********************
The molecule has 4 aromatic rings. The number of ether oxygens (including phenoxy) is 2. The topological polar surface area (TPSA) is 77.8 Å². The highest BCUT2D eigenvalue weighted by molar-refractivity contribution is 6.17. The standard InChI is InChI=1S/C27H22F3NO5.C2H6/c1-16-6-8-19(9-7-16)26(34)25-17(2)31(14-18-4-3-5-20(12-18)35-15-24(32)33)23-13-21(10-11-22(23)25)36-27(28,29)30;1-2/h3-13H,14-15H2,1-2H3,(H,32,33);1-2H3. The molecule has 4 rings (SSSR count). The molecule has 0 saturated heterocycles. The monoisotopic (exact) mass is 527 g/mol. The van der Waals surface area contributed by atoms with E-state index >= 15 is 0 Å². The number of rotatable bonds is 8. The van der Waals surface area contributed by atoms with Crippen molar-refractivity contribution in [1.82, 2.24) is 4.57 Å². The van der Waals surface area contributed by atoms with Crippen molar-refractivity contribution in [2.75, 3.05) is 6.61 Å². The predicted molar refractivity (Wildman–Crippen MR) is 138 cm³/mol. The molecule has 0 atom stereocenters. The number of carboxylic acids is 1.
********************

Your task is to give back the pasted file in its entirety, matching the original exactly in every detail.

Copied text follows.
The molecule has 4 aromatic rings. The number of ether oxygens (including phenoxy) is 2. The topological polar surface area (TPSA) is 77.8 Å². The highest BCUT2D eigenvalue weighted by molar-refractivity contribution is 6.17. The standard InChI is InChI=1S/C27H22F3NO5.C2H6/c1-16-6-8-19(9-7-16)26(34)25-17(2)31(14-18-4-3-5-20(12-18)35-15-24(32)33)23-13-21(10-11-22(23)25)36-27(28,29)30;1-2/h3-13H,14-15H2,1-2H3,(H,32,33);1-2H3. The molecule has 4 rings (SSSR count). The molecule has 0 saturated heterocycles. The monoisotopic (exact) mass is 527 g/mol. The van der Waals surface area contributed by atoms with E-state index >= 15 is 0 Å². The number of rotatable bonds is 8. The van der Waals surface area contributed by atoms with Crippen molar-refractivity contribution in [1.82, 2.24) is 4.57 Å². The van der Waals surface area contributed by atoms with Crippen molar-refractivity contribution in [2.75, 3.05) is 6.61 Å². The predicted molar refractivity (Wildman–Crippen MR) is 138 cm³/mol. The molecule has 0 atom stereocenters. The number of carboxylic acids is 1.